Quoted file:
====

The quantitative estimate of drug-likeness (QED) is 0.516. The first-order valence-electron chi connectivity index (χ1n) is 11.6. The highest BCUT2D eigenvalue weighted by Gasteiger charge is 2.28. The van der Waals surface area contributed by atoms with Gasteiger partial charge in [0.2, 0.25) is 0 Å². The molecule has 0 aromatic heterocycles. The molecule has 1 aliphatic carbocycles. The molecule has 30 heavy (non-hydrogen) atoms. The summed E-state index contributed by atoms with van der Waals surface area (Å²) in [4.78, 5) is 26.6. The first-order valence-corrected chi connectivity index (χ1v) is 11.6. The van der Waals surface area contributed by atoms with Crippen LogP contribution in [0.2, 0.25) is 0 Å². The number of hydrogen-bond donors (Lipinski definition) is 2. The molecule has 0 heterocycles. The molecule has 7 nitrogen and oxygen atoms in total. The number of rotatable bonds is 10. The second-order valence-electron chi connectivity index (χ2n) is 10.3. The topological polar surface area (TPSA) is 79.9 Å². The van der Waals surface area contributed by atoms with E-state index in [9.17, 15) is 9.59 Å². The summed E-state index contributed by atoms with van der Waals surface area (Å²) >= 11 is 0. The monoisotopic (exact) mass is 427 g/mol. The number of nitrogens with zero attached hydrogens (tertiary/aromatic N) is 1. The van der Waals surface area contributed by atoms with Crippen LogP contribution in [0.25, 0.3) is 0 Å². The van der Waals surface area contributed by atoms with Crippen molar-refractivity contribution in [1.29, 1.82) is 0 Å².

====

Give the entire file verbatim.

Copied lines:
The quantitative estimate of drug-likeness (QED) is 0.516. The first-order valence-electron chi connectivity index (χ1n) is 11.6. The highest BCUT2D eigenvalue weighted by Gasteiger charge is 2.28. The van der Waals surface area contributed by atoms with Gasteiger partial charge in [0.2, 0.25) is 0 Å². The molecule has 0 aromatic heterocycles. The molecule has 1 aliphatic carbocycles. The molecule has 30 heavy (non-hydrogen) atoms. The summed E-state index contributed by atoms with van der Waals surface area (Å²) in [4.78, 5) is 26.6. The first-order valence-corrected chi connectivity index (χ1v) is 11.6. The van der Waals surface area contributed by atoms with Crippen LogP contribution in [0.2, 0.25) is 0 Å². The number of hydrogen-bond donors (Lipinski definition) is 2. The molecule has 0 heterocycles. The molecule has 7 nitrogen and oxygen atoms in total. The number of rotatable bonds is 10. The second-order valence-electron chi connectivity index (χ2n) is 10.3. The topological polar surface area (TPSA) is 79.9 Å². The van der Waals surface area contributed by atoms with E-state index in [9.17, 15) is 9.59 Å². The summed E-state index contributed by atoms with van der Waals surface area (Å²) >= 11 is 0. The monoisotopic (exact) mass is 427 g/mol. The number of nitrogens with zero attached hydrogens (tertiary/aromatic N) is 1. The van der Waals surface area contributed by atoms with Crippen LogP contribution in [0.25, 0.3) is 0 Å². The van der Waals surface area contributed by atoms with Crippen molar-refractivity contribution in [1.29, 1.82) is 0 Å².